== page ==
## 1 ynoise ~ x 0 0 0 0 0 0 0 5
## 2 ynoise ~ x - 1 0 0 0 0 0 0 0 5
##
## Output summary
## Func Stat V1 V2 V3 V4
## 1 ynoise ~ x rmse 0.05038184 0.02971854 0.1055691 0.06501551
## 2 ynoise ~ x - 1 rmse 0.31377557 0.31206988 0.3214883 0.31179433
## V5 mean sd
## 1 0.04056214 0.05824943 0.029468982
## 2 0.31132893 0.31409141 0.004236993
##
## Compare
## Func Stat V1 V2 V3
## t ynoise ~ x-ynoise ~ x - 1 rmse -0.2633937 -0.2823513 -0.2159192
## V4 V5 mean sd t p
## t -0.2467788 -0.2707668 -0.255842 0.0257803 -22.19059 2.441287e-05
```

K-fold cross validation can also be done using `mbc`

using the `kfold`

parameter. K-fold cross validation involves splitting \(N\) data points into \(k\) groups. `kfold`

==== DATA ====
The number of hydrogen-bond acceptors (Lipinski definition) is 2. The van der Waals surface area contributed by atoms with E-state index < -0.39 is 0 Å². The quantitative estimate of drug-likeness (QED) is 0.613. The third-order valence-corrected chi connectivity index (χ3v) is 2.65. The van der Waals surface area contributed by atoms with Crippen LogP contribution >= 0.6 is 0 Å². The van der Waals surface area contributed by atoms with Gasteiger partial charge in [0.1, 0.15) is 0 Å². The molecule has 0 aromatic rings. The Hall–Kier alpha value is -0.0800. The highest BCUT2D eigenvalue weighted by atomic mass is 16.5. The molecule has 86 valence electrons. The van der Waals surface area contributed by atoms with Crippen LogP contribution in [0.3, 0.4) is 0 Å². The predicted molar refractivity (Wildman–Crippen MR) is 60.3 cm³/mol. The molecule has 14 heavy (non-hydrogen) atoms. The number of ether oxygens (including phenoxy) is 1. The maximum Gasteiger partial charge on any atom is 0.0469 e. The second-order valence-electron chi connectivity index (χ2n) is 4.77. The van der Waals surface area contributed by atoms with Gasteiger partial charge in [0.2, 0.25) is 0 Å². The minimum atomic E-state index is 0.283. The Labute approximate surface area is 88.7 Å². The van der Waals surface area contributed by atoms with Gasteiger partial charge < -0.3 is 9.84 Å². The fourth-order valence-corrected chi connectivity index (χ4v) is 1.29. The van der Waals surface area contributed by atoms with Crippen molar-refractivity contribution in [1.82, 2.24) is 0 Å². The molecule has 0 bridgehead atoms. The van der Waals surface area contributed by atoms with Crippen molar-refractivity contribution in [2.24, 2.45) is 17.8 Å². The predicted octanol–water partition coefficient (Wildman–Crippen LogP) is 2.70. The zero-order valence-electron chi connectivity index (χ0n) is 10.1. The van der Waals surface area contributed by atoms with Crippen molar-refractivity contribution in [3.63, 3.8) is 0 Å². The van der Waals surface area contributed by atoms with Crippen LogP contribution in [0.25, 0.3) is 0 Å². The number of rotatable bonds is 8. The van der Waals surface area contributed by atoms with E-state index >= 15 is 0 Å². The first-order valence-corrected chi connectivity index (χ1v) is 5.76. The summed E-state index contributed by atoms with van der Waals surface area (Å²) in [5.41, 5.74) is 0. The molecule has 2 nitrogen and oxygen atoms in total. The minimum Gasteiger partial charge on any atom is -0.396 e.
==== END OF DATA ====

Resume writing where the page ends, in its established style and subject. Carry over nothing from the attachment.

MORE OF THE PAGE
should specify what this \(N\) is, since it depends on the data. By default it will set the number of folds, \(k\), to be `times`

. Then each replicate will be evaluating a single fold. Note that this will not do \(k\) folds \(times\) times.

To make \(k\) different from \(times\), pass in \(kfold\) as a vector whose second element in the number of folds. For example, suppose you have 100 data points, want to do 5 folds, and repeat this process twice (i.e. evaluate 10 folds). Then you should pass in \(kfold=c(100,5)\) and \(times=10\). The first five trials would then the the five separate folds. The sixth through tenth trials would be a new partition of the data into five folds.

Then to use this folds you must use `ki`

as part of an expression in the code chunk or `inputi`

. The following shows how to use k-fold cross validation fitting a linear model to the `cars`

dataset. Setting `kfold=c(nrow(cars), 5)`

tells it that you want to use 5 folds on the `cars`